Supplemental Security Income (SSI) In Vermont

What is SSI?
SSI, or Supplemental Security Income, is a federal program that provides monthly cash payments to people in need. SSI is for people who are 65 or older, as well as for blind or disabled people of any age, includ­ ing children. To qualify you also must have little or no income and few resources. This means that the value of the things you own must be less than $2,000 if you are single or less than $3,000 if you are married. The value of your home does not count. Usually, the value of your car does not count. And the value of certain other resources, such as a burial plot, may not count either. To get SSI, you also must apply for any other cash benefits you may be able to get. You must live in the United States or Northern Mariana Islands to get SSI. If you are not a U.S. citizen, but you are a resi­ dent, you still may be able to get SSI. For more information, ask for the publication, Supplemental Security Income (SSI) For Noncitizens (Publication No. 05-11051). The state of Vermont adds money to the federal payment. The single payment you get in the beginning of each month includes both the federal SSI payment and your sup­ plement from Vermont.


Medical assistance
If you get SSI, you usually can get medi­ cal assistance (Medicaid) automatically. If you have questions about Medicaid, con­ tact your local Department of Prevention, Assistance, Transition and Health Access office (PATH).

Food stamps
If you get SSI, you may be able to get food stamps. Food stamps can be used to help you buy more food without spend­ ing more money. However, Social Security does not decide if you can get food stamps. If you live in a household where everyone is applying for or getting SSI, you can apply for food stamps at a Social Security office. If not, you must apply at your local PATH office.

Other social services
Other services you may be able to get through PATH include: • Information, referrals and follow-ups; • Homemaker and chore services; • Community placement services; and • Rehabilitation services. For more information, contact your local PATH office.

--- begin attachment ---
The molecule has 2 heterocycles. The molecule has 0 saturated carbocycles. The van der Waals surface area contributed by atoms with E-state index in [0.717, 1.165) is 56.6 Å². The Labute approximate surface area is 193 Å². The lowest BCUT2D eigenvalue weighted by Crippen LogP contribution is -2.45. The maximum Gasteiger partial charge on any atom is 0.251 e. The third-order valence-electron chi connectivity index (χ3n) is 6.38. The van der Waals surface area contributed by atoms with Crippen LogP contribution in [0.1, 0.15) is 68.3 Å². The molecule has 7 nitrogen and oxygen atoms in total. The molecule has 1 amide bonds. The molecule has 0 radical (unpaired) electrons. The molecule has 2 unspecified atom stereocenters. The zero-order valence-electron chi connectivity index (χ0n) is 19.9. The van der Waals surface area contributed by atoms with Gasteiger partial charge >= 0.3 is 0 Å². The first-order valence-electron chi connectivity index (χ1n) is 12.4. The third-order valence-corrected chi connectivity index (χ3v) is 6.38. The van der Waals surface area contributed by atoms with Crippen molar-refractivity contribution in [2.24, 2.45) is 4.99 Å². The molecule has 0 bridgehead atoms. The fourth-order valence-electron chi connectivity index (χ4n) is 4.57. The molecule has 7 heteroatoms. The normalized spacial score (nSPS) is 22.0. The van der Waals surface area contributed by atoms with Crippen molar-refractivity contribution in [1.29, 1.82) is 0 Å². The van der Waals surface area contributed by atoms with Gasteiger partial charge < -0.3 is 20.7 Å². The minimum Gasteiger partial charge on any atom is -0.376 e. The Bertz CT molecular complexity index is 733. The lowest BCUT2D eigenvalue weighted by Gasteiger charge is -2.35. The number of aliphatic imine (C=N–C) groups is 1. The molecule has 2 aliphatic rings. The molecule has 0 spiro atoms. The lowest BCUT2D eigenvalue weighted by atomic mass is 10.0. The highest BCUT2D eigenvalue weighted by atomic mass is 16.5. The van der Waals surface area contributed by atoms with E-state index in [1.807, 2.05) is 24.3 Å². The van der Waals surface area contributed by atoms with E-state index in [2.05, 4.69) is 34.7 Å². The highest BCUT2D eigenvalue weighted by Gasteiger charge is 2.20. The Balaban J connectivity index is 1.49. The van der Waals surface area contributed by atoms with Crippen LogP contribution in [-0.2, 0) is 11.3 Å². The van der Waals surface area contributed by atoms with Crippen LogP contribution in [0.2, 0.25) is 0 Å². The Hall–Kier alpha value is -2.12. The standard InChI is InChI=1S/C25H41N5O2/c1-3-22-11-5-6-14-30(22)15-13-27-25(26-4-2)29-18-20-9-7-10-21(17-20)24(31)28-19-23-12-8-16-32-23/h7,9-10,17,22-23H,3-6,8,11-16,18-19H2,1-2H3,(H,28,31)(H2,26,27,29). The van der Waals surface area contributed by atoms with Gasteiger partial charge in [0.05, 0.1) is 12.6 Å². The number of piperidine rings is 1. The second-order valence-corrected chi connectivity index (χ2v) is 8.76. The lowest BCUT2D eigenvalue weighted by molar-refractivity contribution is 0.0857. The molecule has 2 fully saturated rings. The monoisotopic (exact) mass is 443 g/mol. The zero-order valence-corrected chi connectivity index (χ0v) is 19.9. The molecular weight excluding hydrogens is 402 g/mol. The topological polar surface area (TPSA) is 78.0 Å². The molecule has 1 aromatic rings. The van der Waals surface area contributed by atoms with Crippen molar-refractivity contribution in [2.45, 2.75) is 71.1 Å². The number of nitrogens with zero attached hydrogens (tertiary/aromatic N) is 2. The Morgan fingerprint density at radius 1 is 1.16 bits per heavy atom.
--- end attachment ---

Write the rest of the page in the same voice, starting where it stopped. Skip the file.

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Supplemental Security Income (SSI) In Vermont

Monthly SSI payment amounts
These amounts include both federal and state payments combined. Not all SSI recipients receive these maximum amounts. Your payment may be lower if you have other income.
Independent living status Living in someone else’s household Living in an assistive community care center Living in a licensed community care home Living in a custodial “family” home Living in a Medicaid facility

2007 total monthly payments
Person $675.04 $454.64 $671.38 $846.94 $721.69 $47.66 Couple $1,032.88 $670.98 $1,030.77 $1,496.06 $1,266.82 $95.33

Contacting Social Security
For more information and to find copies of our publications, visit our website at or call toll-free, 1-800-772-1213 (for the deaf or hard of hearing, call our TTY number, 1-800-325-0778). We can answer specific questions from 7 a.m. to 7 p.m., Monday through Friday. We can provide information by automated phone service 24 hours a day. We treat all calls confidentially. We also want to make sure you receive accurate and courteous service. That is why we have a second Social Security representative monitor some telephone calls.

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Social Security Administration SSA Publication No. 05-11128 January 2007 (Destroy prior editions)